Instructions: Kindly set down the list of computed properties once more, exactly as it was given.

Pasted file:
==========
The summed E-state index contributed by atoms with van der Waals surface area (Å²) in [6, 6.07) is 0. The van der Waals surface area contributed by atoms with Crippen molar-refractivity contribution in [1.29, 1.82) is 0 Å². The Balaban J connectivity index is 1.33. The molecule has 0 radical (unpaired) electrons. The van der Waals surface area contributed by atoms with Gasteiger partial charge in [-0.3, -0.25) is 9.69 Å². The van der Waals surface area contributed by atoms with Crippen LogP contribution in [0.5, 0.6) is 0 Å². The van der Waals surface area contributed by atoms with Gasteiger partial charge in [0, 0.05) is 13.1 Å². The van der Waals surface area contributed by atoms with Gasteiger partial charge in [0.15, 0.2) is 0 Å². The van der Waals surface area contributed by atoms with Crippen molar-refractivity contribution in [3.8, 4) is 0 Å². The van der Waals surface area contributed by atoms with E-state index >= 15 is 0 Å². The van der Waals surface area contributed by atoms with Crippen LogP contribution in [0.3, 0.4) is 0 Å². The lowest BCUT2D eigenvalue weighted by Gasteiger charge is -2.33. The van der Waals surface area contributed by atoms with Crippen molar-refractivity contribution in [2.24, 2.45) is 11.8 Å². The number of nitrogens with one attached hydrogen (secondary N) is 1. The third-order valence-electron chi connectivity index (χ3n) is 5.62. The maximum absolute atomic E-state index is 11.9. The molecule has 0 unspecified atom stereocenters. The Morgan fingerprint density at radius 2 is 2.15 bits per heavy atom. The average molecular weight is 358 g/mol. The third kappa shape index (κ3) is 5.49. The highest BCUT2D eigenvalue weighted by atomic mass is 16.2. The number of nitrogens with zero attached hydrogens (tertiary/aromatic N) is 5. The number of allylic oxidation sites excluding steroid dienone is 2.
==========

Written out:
The summed E-state index contributed by atoms with van der Waals surface area (Å²) in [6, 6.07) is 0. The van der Waals surface area contributed by atoms with Crippen molar-refractivity contribution in [1.29, 1.82) is 0 Å². The Balaban J connectivity index is 1.33. The molecule has 0 radical (unpaired) electrons. The van der Waals surface area contributed by atoms with Gasteiger partial charge in [-0.3, -0.25) is 9.69 Å². The van der Waals surface area contributed by atoms with Crippen LogP contribution in [0.5, 0.6) is 0 Å². The van der Waals surface area contributed by atoms with Gasteiger partial charge in [0, 0.05) is 13.1 Å². The van der Waals surface area contributed by atoms with Gasteiger partial charge in [0.15, 0.2) is 0 Å². The van der Waals surface area contributed by atoms with Crippen molar-refractivity contribution in [3.8, 4) is 0 Å². The van der Waals surface area contributed by atoms with E-state index >= 15 is 0 Å². The van der Waals surface area contributed by atoms with Crippen LogP contribution in [0.3, 0.4) is 0 Å². The lowest BCUT2D eigenvalue weighted by Gasteiger charge is -2.33. The van der Waals surface area contributed by atoms with Crippen molar-refractivity contribution in [2.24, 2.45) is 11.8 Å². The number of nitrogens with one attached hydrogen (secondary N) is 1. The third-order valence-electron chi connectivity index (χ3n) is 5.62. The maximum absolute atomic E-state index is 11.9. The molecule has 0 unspecified atom stereocenters. The Morgan fingerprint density at radius 2 is 2.15 bits per heavy atom. The average molecular weight is 358 g/mol. The third kappa shape index (κ3) is 5.49. The highest BCUT2D eigenvalue weighted by atomic mass is 16.2. The number of nitrogens with zero attached hydrogens (tertiary/aromatic N) is 5. The number of allylic oxidation sites excluding steroid dienone is 2.